Peter Odogwu, Asaba

In a single word, I would say that 2020 was confused. It was a year that drew out the entirety of our difficulties and offered it to us without notice. The hits just continued coming both to individuals, families, communities and countries. It was a time of individual reflections. I constrained myself to take a look at my own mankind comparable to my neighbors, I saw how much my activities can influence others. I perceived the amount I needed to change. The year was long enough for a change. In any case, I truly didn’t change a lot. I would like to do so in 2021. In 2021, I don’t anticipate a sudden positive change. The year additionally will come with its own difficulties- some might be acquired from the earlier year, some perhaps one of a kind. Our viewpoint on how we see things will matter a lot. I have consistently been an optimist and I accept things will turn out great for me. You ought to have that equivalent conviction as well. Some parts of life will be better- innovation and technology will improve in 2021, and the years after. Be that as it may, we should follow the pattern not to lose all sense of direction in it. With regards to what the year will actually end up being, we’d just hold on to see.

Nene Aja, Uyo

Shortly before the beginning of 2020, this deadly virus had begun in Wuhan, China. But the world silently hoped it would stay there. Sadly, it didn’t. And I think that’s where the whole problem began. With the government doing little or nothing to attempt to improve the well-being of its citizens, more youths plunged into illegal means of making money such as the popular yahoo-yahoo, thuggery and gambling. In 2020, there was a certain awakening to the false prophets prevalent in the world today as well as exposing the nativity and gullibility of most Nigerians in religious matters. Frankly, Christendom lost “souls” last year than any other I have seen. Many now rather worship God in the manner they know and if at all there is a need to attend a religious gathering, it will be on a ceremonial occasion. Will 2021 look more favorably in any of these aspects of life economically, politically? I wish I knew an answer to that. Alas, I’m no prophet. All I do is to pray no matter how bad it gets, that God sees us through it all.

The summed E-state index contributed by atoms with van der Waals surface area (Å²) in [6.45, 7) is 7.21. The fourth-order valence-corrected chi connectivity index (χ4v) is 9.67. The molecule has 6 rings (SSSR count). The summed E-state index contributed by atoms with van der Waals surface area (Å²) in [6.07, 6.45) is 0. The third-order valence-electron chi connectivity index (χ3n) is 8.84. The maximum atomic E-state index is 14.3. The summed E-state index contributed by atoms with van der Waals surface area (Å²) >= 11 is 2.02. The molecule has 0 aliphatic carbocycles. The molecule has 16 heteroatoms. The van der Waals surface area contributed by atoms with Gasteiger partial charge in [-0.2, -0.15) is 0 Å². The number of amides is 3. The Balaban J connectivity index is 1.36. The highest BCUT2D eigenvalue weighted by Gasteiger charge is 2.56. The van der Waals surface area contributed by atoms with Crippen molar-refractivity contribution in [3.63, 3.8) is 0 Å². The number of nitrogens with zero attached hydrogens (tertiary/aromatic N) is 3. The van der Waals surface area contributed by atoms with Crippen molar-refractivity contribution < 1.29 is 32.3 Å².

Prince Ejeh Josh, Enugu

Unarguably, year 2020, to quote T.S Eliot’s words in the Journey of the Magi, was the worst year in the annals of the country. It was a long journey through the throes of worsened insecurity, economic crisis, sectarian proliferation, job losses and unimaginable deaths exuding from the ineptitude of Mr. Buhari’s rudderless administration. Government’s policies were weaved around sensual pulsation. The system has already collapsed. The government now blames God for its systemic failure. With the present situation and seeming lack of direction, Nigerians should brace up for more hardship, heightened insecurity and repression by the powers that be. It’s going to be a wild scramble, and survival will be the primary preoccupation of Nigerians in 2021.

Ayuba Emmanuel Danboyi, Keffi

The year 2020 cannot be quickly forgotten. The enemy really came like a flood to steal our collective joy. It appeared in different forms (pandemic, protests and recession) and challenged all that matters in our country-the rich, the middle class and the downtrodden were all affected. But notwithstanding, look again and see that our joy gets even better, our teeth shine brighter. Yes, it has been God all through. Like a moon, we are positioned as privilege receivers.

Mandy, Kaduna

As 2020 came to an end, a pandemic with far reaching effects continues to ravage and cripple countries and their economies. Entertainment across the world has been hit just as hard. Productions have shut down, cinemas are closed and millions of related businesses have crumbled. With no certain end in sight, the world can only hope that this phase passes. Now more than ever we are reminded of the importance of human interaction as in some quarters, this is a luxury that many cannot afford. We hold on to hope.